I felt humiliated and shattered because I had been duped by Voltage TV Productions and it was the most embarrassing moment in my life. Nothing comparable had ever happened to me and I had helped these people in all possible manners. I wrote to Mr Berczeller protesting this great wrong done to me.

 He did not respond, but his boss  Mr Jon Alwen  wrote to me that the decision not to invite was taken by him. He told me that because of budgetary constraints they could not find money to invite me and insisted that since I was paid £500 for my stories it should suffice.

Further, that I have been named in the titles. This is very misleading. My contribution was far greater than the oral histories. The film also mentions telegrams sent by Governor Sir Evan Jenkins to  Viceroy Mountbatten on during 11-14 August and these are also from my book. Apart from these direct materials taken from my book my contribution has been fundamental in many other ways, He has demeaned my contribution. 

 I wrote back that his argument was miserably flawed: £500 would amply provide for me to fly out from Stockholm to London and back with one or two nights stay in a hotel. The real reason he overruled my participation was that he wanted to favour his selection of commentators but nurtured some morbid hostility towards me which I have not been able fathom why.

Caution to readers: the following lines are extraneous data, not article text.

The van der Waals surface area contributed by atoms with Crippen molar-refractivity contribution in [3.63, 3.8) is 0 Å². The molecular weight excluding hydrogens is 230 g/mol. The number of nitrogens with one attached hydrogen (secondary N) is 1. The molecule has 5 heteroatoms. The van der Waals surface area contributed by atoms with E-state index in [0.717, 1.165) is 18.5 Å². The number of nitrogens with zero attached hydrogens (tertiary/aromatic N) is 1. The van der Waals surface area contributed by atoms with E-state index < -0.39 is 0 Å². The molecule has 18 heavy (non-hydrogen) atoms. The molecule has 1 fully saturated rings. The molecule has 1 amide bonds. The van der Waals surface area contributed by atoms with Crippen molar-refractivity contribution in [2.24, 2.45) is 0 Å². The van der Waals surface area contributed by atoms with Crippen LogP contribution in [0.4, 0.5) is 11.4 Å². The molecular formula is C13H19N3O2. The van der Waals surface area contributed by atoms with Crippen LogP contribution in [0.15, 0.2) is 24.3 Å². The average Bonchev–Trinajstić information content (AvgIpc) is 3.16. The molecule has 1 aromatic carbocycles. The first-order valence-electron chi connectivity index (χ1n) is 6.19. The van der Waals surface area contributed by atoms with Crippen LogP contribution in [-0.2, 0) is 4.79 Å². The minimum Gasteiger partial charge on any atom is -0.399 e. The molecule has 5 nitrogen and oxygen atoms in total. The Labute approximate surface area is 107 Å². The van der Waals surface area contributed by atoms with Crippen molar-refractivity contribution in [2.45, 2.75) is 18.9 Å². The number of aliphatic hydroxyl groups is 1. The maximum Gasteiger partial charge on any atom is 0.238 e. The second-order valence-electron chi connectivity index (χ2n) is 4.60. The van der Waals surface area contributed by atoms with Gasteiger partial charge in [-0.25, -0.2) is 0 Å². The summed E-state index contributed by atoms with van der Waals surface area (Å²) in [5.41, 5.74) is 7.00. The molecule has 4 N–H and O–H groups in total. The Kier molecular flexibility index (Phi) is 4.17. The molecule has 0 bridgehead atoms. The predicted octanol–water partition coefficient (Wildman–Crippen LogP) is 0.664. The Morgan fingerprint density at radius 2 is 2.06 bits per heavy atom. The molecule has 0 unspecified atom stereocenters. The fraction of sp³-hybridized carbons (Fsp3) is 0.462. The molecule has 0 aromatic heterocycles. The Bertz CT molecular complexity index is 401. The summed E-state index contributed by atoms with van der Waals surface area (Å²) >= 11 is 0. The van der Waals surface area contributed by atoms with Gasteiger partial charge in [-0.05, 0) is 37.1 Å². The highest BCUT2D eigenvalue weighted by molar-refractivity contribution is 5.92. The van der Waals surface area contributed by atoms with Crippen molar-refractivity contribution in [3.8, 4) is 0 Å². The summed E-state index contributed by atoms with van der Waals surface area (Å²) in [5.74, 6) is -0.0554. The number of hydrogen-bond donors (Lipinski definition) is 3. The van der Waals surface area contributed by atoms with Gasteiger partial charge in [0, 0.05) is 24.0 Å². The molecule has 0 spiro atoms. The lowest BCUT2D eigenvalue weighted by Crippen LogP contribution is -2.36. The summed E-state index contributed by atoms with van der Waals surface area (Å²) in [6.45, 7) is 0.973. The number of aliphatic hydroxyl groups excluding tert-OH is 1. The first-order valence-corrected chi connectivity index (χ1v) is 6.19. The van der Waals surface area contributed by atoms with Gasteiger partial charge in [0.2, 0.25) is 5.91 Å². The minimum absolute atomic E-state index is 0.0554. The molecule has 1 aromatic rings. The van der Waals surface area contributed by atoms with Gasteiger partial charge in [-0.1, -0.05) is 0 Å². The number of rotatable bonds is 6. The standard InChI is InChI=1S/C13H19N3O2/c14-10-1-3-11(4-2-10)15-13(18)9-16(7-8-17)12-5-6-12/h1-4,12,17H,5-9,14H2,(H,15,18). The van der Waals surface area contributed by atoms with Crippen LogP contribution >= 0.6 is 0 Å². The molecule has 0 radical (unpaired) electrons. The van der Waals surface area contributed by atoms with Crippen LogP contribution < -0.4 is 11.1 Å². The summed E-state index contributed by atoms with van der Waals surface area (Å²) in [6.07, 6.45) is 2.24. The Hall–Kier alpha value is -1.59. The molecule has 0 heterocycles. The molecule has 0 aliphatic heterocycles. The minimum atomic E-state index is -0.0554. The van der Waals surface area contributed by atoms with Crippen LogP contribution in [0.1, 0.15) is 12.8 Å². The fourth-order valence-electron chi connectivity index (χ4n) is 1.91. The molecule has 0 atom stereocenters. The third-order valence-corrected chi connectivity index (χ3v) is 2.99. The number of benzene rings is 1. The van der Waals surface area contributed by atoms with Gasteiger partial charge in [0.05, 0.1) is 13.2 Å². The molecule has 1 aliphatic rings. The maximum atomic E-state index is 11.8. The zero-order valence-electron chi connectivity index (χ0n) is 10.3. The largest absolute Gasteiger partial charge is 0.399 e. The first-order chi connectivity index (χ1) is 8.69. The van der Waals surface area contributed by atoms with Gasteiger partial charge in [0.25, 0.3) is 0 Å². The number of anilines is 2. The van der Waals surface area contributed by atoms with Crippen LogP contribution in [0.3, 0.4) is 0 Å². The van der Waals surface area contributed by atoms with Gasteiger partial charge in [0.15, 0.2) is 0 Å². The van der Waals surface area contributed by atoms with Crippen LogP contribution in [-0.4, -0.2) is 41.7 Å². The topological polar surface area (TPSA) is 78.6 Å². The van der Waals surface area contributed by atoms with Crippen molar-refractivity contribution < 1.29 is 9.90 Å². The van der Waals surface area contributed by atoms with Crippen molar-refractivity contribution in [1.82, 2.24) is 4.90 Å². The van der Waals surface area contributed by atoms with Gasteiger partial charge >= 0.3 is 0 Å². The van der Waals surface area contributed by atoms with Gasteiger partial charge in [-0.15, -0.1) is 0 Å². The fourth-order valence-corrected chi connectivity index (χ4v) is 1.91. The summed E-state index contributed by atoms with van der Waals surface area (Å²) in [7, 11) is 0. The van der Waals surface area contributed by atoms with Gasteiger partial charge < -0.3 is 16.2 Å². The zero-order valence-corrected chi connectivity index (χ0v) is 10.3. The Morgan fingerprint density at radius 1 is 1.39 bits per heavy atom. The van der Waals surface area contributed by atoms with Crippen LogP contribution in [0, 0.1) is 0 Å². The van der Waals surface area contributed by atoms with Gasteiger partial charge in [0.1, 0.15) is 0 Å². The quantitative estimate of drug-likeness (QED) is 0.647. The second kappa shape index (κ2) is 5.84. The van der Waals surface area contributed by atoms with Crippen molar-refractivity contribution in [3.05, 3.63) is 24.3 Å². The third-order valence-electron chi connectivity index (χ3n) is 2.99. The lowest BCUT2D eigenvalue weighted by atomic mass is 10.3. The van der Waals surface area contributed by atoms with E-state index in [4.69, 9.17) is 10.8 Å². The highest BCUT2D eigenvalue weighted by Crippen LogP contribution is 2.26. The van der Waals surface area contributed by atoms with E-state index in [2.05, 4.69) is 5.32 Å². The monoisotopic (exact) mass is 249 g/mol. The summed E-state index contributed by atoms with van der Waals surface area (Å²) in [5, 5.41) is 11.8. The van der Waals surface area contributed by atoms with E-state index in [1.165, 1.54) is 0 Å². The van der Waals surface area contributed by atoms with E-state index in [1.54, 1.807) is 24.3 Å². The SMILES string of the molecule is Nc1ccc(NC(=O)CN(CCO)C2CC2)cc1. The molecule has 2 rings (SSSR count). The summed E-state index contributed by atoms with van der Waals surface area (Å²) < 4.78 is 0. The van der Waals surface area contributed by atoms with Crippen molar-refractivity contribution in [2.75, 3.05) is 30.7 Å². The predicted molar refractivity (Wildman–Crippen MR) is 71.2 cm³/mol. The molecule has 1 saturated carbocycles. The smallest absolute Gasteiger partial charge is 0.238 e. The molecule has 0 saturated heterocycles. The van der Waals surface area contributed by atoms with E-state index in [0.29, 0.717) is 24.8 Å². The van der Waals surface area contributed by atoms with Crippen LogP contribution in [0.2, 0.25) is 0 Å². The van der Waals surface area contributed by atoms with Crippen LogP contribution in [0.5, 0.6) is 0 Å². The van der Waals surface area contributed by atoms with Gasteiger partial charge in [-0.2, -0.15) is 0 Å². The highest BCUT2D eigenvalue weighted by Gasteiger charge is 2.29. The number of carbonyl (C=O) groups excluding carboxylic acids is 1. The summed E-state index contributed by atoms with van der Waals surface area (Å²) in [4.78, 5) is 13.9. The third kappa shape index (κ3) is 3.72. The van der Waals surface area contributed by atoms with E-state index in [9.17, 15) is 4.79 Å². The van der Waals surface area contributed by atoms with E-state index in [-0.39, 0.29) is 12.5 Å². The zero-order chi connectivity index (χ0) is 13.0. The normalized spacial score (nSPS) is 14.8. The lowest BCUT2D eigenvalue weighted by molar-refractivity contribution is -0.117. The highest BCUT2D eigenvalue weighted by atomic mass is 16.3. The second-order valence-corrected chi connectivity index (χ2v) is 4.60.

Why was he so adamant, so grossly unfair just to me?

 In the light of the case I have presented above I hope a tribunal is set up which can evaluate my contribution to the project. Others who were called to comment have no original work on Lahore and Punjab. The film focuses on the Punjab. I was the workhorse upon which Mr Alwen made his selection of commentators, ride. That is unacceptable.

I am professor emeritus at Stockholm University and have extensive research to my credit. The Punjab book, The Punjab Bloodied, Partitioned and Cleansed, (2012, 2014) has been awarded two prizes for The Best Non-Fiction Book of 2013. In 2016 it was awarded as the Best Book on Punjab at the Vaisakhi Mela in Lahore. 

 I want to return the five hundred pounds because I did not give my time and share my expertise and provide primary source material to them for money, but to help the truth about the partition be told.

 Had no commentator been invited to take part in the film I could understand that it was a consistent and honest policy, but I now realize I was deceived in the shallowest and meanest manners.

 I demand an apology from BBC and that the film ‘Seven Days in Summer – Countdown to Partition’ should be rerun with my contribution properly acknowledged. If that is not done I shall seek legal redress and probe other ways of getting justice.